Foolproof Gardening in Pittsburgh: The Subscription That Eliminates the Guesswork

Blackberry Meadows Farm in Natrona Heights supplies seedlings and a full set of instructions.


PHOTOS BY HAL B. KLEIN

 

One of the most challenging parts of gardening is just to get the whole process moving. What seeds do I pick? When do I start them, and do I even have the space to get all of those little plants going? Oh no, a bunch of them died. When do I plant the survivors? It’s pretty easy to get discouraged if you’re not an experienced gardener or if you’re just really busy.

“We realized that if we could empower people to make it easy for them to garden, it would get a lot more people outside and growing,” says Greg Boulos, co-owner of Blackberry Meadows Farm.

His solution is a Garden Share, a form of Community Supported Agriculture, or CSA, that’s designed to do most of the hard work for you. Pay $150 for a subscription, and you’ll have enough food to keep you and quite a few other people happy through the entire western Pennsylvania growing season.

“We’ve taken away all of the questions of when to plant. We give you seeds and seedlings when it’s time for them to go into the ground,” he says.

Over the course of the season, subscribers will have the opportunity to grow more than 100 different kinds of plants, many of them from the Heirloom Seed Collective, a project started to protect and nurture flavorful old varieties such as the Hinkelhatz hot pepper and Bone Marrow squash.
 

“Garden CSA members get to grow exactly the same things that we’re growing here on the farm,” Boulos says.

If it sounds as if you’re going to be growing a lot of food, that’s because you will be. The idea is to plant intensively, following a model based on Mel Bartholomew’s 1981 book “Square Foot Gardening.”

“He provides such a terrific primer. Even if you’re a beginner gardener, you’ll be able to pick up on this,” Boulos says.

He says Garden Share CSA members should dedicate at least 100 square feet of space to their gardens.

“Once your crop is done, all you have to do is work a bit of compost in and plug in the next one,” he says.

When I visited the farm on Tuesday, stacks of Pink Beauty radish, Cordoba carrots and other cool-weather, direct-to-the-ground seeds were sorted into small brown-paper bags for an early delivery. Plants that will be ready later this spring were beginning to sprout in the seed-starting area that’s warmed by the farmhouse furnace. In the greenhouse, one of the farm’s apprentices took Arcadia broccoli, orange chard and Westlander kale seedlings that are nearly ready for planting and arranged them into trays ready to be handed off to subscribers.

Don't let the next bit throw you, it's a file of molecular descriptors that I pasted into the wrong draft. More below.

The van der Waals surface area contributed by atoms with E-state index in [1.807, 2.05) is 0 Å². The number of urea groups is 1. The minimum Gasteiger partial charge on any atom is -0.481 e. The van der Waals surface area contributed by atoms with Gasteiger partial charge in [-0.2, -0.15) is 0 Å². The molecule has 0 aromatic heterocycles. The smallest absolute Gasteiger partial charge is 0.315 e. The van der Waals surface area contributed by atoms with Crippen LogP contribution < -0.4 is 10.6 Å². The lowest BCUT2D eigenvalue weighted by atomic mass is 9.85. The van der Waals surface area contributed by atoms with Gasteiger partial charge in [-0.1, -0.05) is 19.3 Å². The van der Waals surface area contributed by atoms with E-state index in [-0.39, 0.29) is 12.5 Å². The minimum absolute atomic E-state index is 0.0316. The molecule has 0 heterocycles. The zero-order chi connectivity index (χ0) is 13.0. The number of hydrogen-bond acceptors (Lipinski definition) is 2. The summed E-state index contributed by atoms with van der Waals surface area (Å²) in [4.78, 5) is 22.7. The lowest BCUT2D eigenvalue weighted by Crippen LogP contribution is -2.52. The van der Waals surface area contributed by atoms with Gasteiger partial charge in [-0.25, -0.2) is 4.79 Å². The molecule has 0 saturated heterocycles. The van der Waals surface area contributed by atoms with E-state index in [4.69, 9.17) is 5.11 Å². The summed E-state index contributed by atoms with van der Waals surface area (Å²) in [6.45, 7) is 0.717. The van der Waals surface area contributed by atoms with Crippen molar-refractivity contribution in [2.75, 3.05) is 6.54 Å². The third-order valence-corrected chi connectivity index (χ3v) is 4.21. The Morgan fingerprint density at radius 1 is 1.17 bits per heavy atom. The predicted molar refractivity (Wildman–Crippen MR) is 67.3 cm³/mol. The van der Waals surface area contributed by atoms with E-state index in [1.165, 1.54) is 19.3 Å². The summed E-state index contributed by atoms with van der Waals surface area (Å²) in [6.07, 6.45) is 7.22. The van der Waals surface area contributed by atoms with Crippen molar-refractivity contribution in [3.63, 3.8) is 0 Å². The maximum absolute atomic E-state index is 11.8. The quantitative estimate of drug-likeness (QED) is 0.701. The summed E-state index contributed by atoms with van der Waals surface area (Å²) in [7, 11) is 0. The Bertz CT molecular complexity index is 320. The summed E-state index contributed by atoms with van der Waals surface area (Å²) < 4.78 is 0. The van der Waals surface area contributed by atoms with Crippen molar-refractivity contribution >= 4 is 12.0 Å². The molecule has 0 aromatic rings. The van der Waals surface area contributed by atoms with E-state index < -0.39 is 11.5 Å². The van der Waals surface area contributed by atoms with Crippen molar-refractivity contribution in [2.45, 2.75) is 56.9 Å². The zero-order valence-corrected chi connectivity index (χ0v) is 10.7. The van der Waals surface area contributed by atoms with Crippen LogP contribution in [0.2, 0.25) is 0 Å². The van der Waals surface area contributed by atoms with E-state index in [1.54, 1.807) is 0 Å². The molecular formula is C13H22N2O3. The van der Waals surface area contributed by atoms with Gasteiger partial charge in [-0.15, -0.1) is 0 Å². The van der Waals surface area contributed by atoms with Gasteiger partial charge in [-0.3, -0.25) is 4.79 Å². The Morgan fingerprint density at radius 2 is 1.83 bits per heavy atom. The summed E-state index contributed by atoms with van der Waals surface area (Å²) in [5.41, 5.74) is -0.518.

I love this idea for newer gardeners and especially for people running community garden spaces. An organization can purchase a share or two to feed its members and perhaps even — in accordance with applicable laws — sell some produce for extra profit.

For an experienced gardener, all of this planning, starting and planting is second nature and even somewhat fun. Sifting through seed catalogues to pick out new varieties is part of the ritual of anticipating a bountiful spring. As did many others in the area, I was outside on St. Patrick’s Day plugging peas into the cold soil. They just started poking their stalks up this morning.

Boulos says it’s not too late to get started with his Garden Share CSA, though if you’re subscribing now, you will miss out on a few early crops such as spinach. No matter, it’s still worth looking into if you’re interested in growing a big garden this year. If you want to start a little smaller, Garden Dreams Urban Farms and Nursery opens for the season Saturday, and the May Market at Phipps Conservatory and Botanical Gardens, running May 8-9, is a marvelous place to purchase individual seedlings.

I do hope you’ll all grow something this year. Gardening — and then eating what you grow — is one of the most rewarding ways to connect yourself to what's on your dinner plate. Give it a try.


 

In other news:
 


PHOTO BY LAURA PETRILLA
 

For the second year in a row, Food & Wine magazine named Justin Severino its People's Best New Chef: Mid-Atlantic. The chef/co-owner of Cure and the soon-to-open Morcilla often is praised for his work as an adept butcher and charcuterie master. The question is: Will he celebrate the same way he did in 2014? Guess we'll have to keep an eye on Twitter. Congratulations, chef!

—Kristina Martin

 

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